“Alex demonstrated numerical comprehension competence comparable to that of chimpanzees and very young children,” Pepperberg and Gordon say. This last aspect, of recognising “nothing” as a number, is of special interest. It is fairly recently, compared to the development of language and numeracy, that the concept of zero has appeared in human civilisation.
The first symbol to denote zero was used by the Babylonians in 300 BCE. The Babylonians used a number system based on a base of 60, as opposed to our own decimal system, based on the number, 10 and had complex mathematical ability.
While they had a symbol for zero, they did not make full use of it – the symbol could appear within the number, to indicate the absence of quantity, like we may have in “204”, but not at the end of a number, like “350” in our system.
It was only over the following millennium that the use of zero was developed, by mathematicians, Pingala to Aryabhatta, in India. That it was only in an advanced stage of civilisation that zero appeared in human computation makes it all the more remarkable that the concept exists in the animal world.
The work of the CNRS and Australian researchers is with the counting ability of the honey bee. The experimental set-up comprised a pair of panels, which displayed some numbers of dots. As bees were known to be able to count up to five, the panels had one to five dots, and each panel had a different number of dots.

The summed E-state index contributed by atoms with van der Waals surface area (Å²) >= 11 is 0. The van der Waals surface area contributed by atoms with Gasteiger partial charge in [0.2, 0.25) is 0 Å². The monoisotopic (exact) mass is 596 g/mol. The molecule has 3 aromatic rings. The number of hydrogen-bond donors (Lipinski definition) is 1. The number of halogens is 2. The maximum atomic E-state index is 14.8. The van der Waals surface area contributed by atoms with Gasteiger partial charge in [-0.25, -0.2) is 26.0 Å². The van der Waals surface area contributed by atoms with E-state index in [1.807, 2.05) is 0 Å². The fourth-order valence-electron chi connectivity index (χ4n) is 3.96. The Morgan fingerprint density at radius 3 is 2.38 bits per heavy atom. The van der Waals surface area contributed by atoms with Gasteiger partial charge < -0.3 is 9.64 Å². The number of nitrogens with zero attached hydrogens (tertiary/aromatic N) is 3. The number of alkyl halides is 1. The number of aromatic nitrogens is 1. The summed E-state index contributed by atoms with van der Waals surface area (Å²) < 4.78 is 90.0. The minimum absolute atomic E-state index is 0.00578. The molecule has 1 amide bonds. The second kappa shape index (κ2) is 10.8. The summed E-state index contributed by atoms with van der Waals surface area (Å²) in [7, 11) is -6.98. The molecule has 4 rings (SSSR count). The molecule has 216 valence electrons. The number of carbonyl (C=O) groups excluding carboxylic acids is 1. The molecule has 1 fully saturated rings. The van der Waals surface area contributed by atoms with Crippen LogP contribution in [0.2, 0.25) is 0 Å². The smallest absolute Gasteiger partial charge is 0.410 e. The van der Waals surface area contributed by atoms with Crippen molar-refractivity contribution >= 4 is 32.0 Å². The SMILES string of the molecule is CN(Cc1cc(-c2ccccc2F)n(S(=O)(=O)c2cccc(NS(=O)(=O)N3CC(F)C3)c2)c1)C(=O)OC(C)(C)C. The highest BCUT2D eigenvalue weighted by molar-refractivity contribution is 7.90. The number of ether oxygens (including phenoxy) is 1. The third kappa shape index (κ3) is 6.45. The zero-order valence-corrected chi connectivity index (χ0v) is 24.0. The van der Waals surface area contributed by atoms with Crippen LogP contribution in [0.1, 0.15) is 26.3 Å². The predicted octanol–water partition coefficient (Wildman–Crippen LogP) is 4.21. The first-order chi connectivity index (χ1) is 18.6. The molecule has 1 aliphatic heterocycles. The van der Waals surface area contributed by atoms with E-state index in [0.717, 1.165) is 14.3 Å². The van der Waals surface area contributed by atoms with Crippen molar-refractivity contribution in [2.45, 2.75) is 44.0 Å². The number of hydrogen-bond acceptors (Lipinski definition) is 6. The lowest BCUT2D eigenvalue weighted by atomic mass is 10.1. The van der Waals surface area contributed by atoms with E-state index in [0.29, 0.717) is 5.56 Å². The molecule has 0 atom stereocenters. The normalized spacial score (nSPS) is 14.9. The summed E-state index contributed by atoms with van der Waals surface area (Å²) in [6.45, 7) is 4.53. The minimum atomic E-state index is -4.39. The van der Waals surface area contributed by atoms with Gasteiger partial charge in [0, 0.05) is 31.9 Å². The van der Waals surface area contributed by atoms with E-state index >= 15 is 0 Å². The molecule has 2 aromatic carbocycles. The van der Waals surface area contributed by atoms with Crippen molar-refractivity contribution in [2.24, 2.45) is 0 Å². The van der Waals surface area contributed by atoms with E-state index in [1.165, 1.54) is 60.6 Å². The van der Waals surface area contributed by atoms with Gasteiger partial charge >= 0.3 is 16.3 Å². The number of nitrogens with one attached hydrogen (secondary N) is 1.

The game was for the bees to identify which panel had fewer dots. If they got it right, they were rewarded with sweetened water. If they got it wrong, they got a bitter quinine solution.
The bees soon learnt the idea of “greater than” and “less than”, and managed to get sweetened water most of the time. When the bees were trained, they were presented with a pair of panels where one was blank and the other had one or more dots. This time, the bees chose the blank panel – which indicates that they considered “no dots” to be less than one or more dots. This suggests that they identified “no dots” as signifying “zero” and assigned the number a lower value than the others.
A press release from CNRS notes that the bee brain has only a million neurons, which is a hundred thousand times less than what we have. The concept of zero is a pretty abstract one, which may be the reason that humans took many centuries to come to grips with it.
Numbers themselves are understood as abstraction of the property that is shared by equal numbers of different objects. Zero would then be the number of objects when there are none, which is a degree of abstraction above that of other numbers.
When the bee sees “no dots” in the panel, what the brain receives is “no stimulus”, as opposed to the stimuli from the dots. The brain often registers “no stimulus” when the eye sees a blank slate. But to translate this as “zero dots” in the context of counting is an act of some sophistication.
That the rudimentary brain of the honey bee should invest its resources in having this ability suggests that the concept of zero has another level where it plays a role in the survival of species.